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A Mission To Publish, Translate, Puerto Rican Poets

By SWAN
On meeting Amanda Hernández, one is immediately struck by her infectious energy and her generous sharing of information about Puerto Rican writers and books. At a recent literary festival in the Caribbean - the BVI Lit Fest in the British Virgin Islands - she urged participants for instance to check out the works of several emerging authors from her home territory.

Fiscal Policy Can Help Broaden the Gains of Artificial Intelligence to Humanity

New generative-AI technologies hold immense potential for boosting productivity and improving the delivery of public services, but the sheer speed and scale of the transformation also raise concerns about job losses and greater inequality. Given uncertainty over the future of AI, governments should take an agile approach that prepares them for highly disruptive scenarios.

Climate Change, Ethnicity and Neglect Fuel Violence in Nigeria’s Kaduna State

Lami Kwasu, a farmer in the village of Kafanchan in Kaduna State, north-central Nigeria, was at home one evening in October 2020 when the sound of sporadic gunshots filled the air. Gunmen, suspected to be Fulani nomadic herders, had surrounded the village, shooting from different angles.

Transforming African Food Systems from the Ground Up

All news is local, they say. The same is true of innovations—those many new technologies, policies, and practices that steadily stream from research to enhance our lives.

Conflict Deprives Children of Education in Northern Syrian IDP Camps

Twelve-year-old Walid Al-Hussein, displaced from the city of Kafranbel to a camp for internally displaced people (IDP) in northern Idlib on the border with Turkey, has given up his dream of becoming a lawyer. "The distance of schools from our home (in the camp) made me leave education and give up my dream and my mother's dream of becoming a lawyer who defends the rights of the oppressed," Al-Hussein told IPS.

Sustainable Development of 39 Small Island Developing States – No Time to Wait

Today Small Island Developing States (SIDS) and the environmental threats they confront require our urgent attention ---and the global spotlight needs to be trained deliberately and maintained consistently on their concerns, in particular, climate change, marine biological diversity loss and sustainable development goals (SDGs).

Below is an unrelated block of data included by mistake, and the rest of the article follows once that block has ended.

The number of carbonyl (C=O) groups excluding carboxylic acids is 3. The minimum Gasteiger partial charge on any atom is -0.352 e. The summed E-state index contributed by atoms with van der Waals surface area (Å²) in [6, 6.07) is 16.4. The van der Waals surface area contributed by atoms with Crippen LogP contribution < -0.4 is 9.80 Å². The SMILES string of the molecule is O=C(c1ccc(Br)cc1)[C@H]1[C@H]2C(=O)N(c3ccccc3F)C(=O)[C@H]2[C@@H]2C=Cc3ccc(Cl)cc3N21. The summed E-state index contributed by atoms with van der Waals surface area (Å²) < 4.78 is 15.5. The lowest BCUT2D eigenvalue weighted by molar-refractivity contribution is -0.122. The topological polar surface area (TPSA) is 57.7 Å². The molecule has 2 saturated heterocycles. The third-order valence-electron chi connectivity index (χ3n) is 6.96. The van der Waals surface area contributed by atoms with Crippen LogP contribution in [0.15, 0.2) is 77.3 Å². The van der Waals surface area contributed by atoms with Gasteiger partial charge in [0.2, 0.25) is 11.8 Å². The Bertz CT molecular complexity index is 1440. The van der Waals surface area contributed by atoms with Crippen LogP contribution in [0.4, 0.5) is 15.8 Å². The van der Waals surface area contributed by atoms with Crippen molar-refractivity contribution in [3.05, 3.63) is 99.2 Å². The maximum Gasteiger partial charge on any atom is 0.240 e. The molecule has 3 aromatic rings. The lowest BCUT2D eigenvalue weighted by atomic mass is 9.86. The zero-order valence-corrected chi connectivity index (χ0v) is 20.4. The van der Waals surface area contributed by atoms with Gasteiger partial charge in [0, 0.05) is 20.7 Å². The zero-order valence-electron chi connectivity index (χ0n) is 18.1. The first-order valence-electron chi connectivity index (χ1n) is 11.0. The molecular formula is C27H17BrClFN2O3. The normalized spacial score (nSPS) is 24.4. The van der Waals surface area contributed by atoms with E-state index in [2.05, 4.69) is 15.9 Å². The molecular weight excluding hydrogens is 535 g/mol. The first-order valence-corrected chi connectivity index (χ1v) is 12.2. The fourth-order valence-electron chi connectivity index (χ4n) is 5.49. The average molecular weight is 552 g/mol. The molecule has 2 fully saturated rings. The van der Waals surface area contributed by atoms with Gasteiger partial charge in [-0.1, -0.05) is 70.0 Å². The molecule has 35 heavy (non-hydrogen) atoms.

Restoring Trust: Confronting Corruption and Championing Integrity

58 percent of respondents to a worldwide survey believed that their political system has been captured by an elite that is corrupt, obsolete, and unreformable. Corruption thrives in environments characterized by weak governance, where transparency, accountability, and public decision-making are compromised by conflicts of interest and political interference.

UN’s Development Goals: Rich Nations Lead While World’s Poor Lag Far Behind

When the 193-member UN General Assembly adopted a landmark resolution, back in September 2015, the goals were highly ambitious: to eradicate extreme poverty and hunger, eliminate inequalities, protect human rights, promote gender empowerment and ensure economic, social and environmental development—and much more. The deadline for achieving these targets was set for 2030.

Land Grabs Squeeze Rural Poor Worldwide

Since 2008, farmland acquisitions have doubled prices worldwide, squeezing family farmers and other poor rural communities. Such land grabs are worsening inequality, poverty, and food insecurity.

Fake Climate Solutions Spread Across Latin America

Government and private initiatives and programmes to address the climate crisis in Latin America and the Caribbean are in fact a vast array of fake solutions, according to a new regional map made by environmental organisations in several of its countries.

Sawantwadi’s Traditional Handmade Toys Struggle for Survival

Sawantwadi in Maharashtra, on the western coast of India, bordering Goa, has always been known for its wooden toys. A picturesque town amid hills and lush greenery, Sawantwadi retains an old-world charm to this day.  The regal Sawantwadi Palace holds pride of place, with colleges, schools, and temples cloistered around the periphery of the lake, which was once an extension of the royal grounds.  In the centre of the town is the Ubha Bazaar, or Hanging Market, which houses rows of shops selling the iconic wooden toys that are a hallmark of Sawantwadi.